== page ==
City Loneliness: Sketchbook Experiments with Ink, Charcoal and White paint

After being heavily influenced by the colour palette and technique in the work of an artist I saw in the urban spree gallery and the work of the user shoe18 on deviantart online (previous blog post), I decided to experiment with their inspiration. Here I have used Black and Brown drawing inks, charcoal and white paint to produce these quick explorations.

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These quick art works definitely highlight loneliness in the city. I used my photo manipulation work as a reference for these pieces. The white silhouettes of all the people around you in the city who may as well not be there, came from the cut outs I produced.

I think the colour palette here is highly successful, I definitely want to produce mixed media paintings using these colour schemes to show the hidden loneliness of the city and how dull and dark it can be and feel. There is a differentiation between the person concerned and the people around them but I don’t feel it’s very successful. To improve it, when I produce paintings, I will take a lot more time making them and paint one person in colour and everyone else white silhouettes. I may even give the other people more definition and detail and give the colour figure no features to show that you are lonely in the city and when wandering it, you may as well not have an identity. People don’t notice anything distinguishing about you. I am keen to progress and move forward with these ideas.


Field Collaboration: Manifesto and Timetable

After discovering that our commonality was drawing, researching artists as a group and producing collaborative drawings together, we have come up with a manifesto, a proposed idea about what we would like to create as an outcome for this collaboration.

We would like to experiment with collaborative drawing in a variety of ways. We want to get a feel for drawing together and look at our drawings in a new light. It will be interesting to see how our drawings work in relation to each others and whether the meaning or ideas behind them change. We plan to draw together every week and become more experimental as we go along.

We are thinking about creating an A3 size book, full of our  own drawings, our inspirations, collaborative artist research and collaborative drawings that we have produced together. In terms of a final outcome, this book could be displayed on a plinth or in a case as part of the piece. We also plan to document everything we do through photography and video. To us the journey of us creating the work together is becoming more important than the final outcome. 

We want our own practices to come together in these drawings, they will include illustrative and graphic drawings with fine liner pens and other mediums, expressive charcoal drawing and paint, clay and glazes, fabric and stitch work and versatile pencil drawing so that there is a textiles element, fine art element, ceramics element and illustration and graphics element. This will show all our disciplines collaborating and coming together.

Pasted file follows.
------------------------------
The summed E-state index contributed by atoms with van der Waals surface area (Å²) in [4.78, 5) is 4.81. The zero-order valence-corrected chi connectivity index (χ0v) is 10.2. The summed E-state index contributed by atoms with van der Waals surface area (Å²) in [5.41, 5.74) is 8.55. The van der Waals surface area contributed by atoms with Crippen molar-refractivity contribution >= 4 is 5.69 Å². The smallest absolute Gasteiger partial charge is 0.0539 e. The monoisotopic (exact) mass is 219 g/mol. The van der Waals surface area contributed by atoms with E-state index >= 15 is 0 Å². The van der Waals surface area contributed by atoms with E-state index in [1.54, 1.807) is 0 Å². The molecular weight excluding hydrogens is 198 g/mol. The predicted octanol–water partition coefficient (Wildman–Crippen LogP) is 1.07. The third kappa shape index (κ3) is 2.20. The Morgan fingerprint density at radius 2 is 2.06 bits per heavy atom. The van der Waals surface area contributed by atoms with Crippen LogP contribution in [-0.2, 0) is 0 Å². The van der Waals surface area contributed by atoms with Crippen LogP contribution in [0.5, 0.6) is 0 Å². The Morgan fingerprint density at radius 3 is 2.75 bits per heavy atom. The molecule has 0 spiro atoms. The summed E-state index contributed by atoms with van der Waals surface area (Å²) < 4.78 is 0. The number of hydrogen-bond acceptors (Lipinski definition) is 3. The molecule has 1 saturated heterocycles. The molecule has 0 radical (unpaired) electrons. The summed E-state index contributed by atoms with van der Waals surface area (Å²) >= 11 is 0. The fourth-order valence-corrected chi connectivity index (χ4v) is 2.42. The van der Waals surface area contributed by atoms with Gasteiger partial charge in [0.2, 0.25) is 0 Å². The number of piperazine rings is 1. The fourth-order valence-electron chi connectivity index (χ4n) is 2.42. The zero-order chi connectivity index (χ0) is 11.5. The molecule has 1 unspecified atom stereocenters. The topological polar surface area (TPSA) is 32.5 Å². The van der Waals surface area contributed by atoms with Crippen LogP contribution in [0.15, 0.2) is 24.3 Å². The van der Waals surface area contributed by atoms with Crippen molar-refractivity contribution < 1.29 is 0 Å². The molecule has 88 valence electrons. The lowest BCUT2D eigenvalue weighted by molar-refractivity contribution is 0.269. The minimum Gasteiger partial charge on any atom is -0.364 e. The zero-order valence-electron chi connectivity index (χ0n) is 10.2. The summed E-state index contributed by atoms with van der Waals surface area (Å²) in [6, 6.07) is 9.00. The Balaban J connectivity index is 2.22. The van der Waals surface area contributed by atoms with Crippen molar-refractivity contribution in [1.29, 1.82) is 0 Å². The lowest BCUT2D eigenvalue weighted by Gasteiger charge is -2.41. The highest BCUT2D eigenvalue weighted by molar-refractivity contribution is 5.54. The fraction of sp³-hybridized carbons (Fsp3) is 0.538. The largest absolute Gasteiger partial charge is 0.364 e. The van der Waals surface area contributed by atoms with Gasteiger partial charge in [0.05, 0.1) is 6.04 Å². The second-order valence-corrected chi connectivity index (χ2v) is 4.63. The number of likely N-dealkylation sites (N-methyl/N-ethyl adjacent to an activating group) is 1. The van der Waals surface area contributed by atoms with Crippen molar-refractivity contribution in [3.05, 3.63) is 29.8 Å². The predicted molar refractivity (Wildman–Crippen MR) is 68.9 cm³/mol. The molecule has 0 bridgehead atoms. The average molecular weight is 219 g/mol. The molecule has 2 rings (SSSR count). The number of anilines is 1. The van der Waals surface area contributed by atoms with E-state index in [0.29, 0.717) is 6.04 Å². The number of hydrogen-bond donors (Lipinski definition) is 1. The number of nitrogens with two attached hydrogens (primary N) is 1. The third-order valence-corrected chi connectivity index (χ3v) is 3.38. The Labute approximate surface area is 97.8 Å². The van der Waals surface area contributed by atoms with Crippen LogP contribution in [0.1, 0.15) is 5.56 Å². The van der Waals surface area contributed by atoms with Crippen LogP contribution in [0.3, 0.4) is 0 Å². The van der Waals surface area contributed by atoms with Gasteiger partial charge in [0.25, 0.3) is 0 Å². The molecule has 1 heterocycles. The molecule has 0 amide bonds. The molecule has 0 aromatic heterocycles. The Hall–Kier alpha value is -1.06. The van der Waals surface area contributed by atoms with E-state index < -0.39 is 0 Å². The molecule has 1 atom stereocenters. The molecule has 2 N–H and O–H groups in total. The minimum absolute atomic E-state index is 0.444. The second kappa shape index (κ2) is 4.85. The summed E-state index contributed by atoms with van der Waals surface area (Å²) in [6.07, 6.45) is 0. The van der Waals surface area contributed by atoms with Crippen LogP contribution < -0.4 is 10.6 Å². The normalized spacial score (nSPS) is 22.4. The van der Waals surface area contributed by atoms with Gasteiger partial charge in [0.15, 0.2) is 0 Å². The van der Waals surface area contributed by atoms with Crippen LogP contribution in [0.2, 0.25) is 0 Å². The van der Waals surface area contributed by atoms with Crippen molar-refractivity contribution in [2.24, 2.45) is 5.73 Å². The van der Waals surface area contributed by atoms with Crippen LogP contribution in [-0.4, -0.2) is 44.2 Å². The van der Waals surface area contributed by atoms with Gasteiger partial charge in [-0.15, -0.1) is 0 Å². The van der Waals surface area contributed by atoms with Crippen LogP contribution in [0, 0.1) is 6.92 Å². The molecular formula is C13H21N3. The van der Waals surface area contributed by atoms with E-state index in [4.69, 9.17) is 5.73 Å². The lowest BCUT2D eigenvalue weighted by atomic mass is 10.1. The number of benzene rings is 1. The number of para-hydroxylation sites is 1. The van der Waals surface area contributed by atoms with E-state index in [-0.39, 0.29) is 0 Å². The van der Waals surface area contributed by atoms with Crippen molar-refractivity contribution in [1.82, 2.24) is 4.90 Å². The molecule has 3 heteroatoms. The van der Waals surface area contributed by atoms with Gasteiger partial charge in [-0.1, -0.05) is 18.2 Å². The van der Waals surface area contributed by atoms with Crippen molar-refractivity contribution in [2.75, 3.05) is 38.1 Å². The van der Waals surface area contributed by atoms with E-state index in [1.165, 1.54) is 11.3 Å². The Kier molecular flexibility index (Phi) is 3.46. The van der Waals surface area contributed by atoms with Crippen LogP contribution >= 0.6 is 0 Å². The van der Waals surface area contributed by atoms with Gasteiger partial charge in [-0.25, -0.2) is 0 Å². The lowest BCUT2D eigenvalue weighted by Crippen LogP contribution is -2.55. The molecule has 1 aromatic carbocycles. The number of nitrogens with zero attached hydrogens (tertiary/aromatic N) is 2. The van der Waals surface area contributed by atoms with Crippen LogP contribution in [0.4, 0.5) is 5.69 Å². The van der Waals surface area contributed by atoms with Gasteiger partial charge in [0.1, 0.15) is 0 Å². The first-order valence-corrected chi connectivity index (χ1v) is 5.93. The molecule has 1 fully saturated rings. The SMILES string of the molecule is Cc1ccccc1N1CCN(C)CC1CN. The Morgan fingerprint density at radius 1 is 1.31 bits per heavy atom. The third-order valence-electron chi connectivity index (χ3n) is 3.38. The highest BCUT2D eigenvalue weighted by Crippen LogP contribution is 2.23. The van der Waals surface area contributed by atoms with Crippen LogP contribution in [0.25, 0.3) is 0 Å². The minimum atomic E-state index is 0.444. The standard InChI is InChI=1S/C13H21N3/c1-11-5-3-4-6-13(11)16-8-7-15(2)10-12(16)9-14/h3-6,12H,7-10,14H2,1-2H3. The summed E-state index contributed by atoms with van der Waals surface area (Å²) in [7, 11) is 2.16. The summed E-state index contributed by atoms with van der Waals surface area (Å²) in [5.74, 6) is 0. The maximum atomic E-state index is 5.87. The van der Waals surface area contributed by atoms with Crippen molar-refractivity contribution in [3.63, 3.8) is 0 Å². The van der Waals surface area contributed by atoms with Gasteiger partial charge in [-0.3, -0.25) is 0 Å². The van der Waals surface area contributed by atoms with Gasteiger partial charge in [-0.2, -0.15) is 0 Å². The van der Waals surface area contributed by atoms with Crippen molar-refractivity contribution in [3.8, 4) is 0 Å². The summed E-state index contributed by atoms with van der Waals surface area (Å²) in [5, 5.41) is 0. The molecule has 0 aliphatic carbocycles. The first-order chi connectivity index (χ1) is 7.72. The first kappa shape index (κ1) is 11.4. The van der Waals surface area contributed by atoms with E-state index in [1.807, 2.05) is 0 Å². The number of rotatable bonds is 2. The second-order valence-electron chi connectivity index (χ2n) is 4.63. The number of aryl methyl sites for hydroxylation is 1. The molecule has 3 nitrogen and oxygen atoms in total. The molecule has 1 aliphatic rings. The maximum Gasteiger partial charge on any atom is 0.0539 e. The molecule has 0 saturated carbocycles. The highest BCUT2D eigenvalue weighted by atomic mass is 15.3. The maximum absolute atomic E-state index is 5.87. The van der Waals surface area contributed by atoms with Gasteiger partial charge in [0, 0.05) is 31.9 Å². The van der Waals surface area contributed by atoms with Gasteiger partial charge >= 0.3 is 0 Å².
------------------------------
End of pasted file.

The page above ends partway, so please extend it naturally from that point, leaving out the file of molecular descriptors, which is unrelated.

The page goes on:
We are keen to experiment with drawing on a large-scale. We plan to use a roll of lining paper or other large surface to create a mass collaborative piece, including materials from our own disciplines.  We want to include all our ideas on the hidden city and watch them unfold all together on the paper in one large homage to the city itself.

 Inspired by the work of William Kentridge, we would like to produce Stop motion animation of our drawings. It is something we have started thinking about and have also considered making video’s/animations of us creating the drawings together. We thought that us moving around the drawing could resemble people moving around the city.

Our final outcome will be a large-scale homage of the city, drawn collaboratively, A stop motion animation projected on the wall next to or behind the large drawing and our journey and idea’s documented and displayed in a book, hand bound by the textiles members of our group on a plinth.

We are excited about the prospect of producing this work and have already started experimenting. We have formulated a rough time-table to help us manage the time we have and adhere to our goals:

We have already Started collaboration, considered each other’s strengths, considered what we have in common and decided we want to produce collaborative drawings. We have also done a collaborative drawing session and met up to discuss progressions.

ROUGH TIME TABLE

Week 5 – Draw collaboratively using materials relating to our disciplines: e.g. Acrylic Paint, Watercolour, Fine Liner, Biro, Pencil, thread and stichwork, material and fabric, tracing paper, charcoal, ink, tissue paper etc. Create two A1 experiments using mixed media.

Week 6 – Start experimenting with stop motion animation, meet up and produce one large A1 size drawing as a start taking pictures every few seconds to make the animation. Play with what kind of sound we would like to play whilst the animation runs.

Week 7 – Meet up and produce individual drawings, print and write up artist research and start formulating the collaborative book. Use it as a sort of diary of what we have done, as well as to demonstrate our skills as individuals and as a collaboration.

Week 8 – Make a Large scale collaborative drawing or drawings on lining paper or mass surface. Document this process with photographs and video/animation

Week 9 – Finish making everything we have set out to do, tidy up any loose ends and prepare for our final presentation of our work – a book on plinth or in case, a large collaborative drawing and a projected animation or video.

Week  10 – Present our work, record or document presentation and undertake group assessment.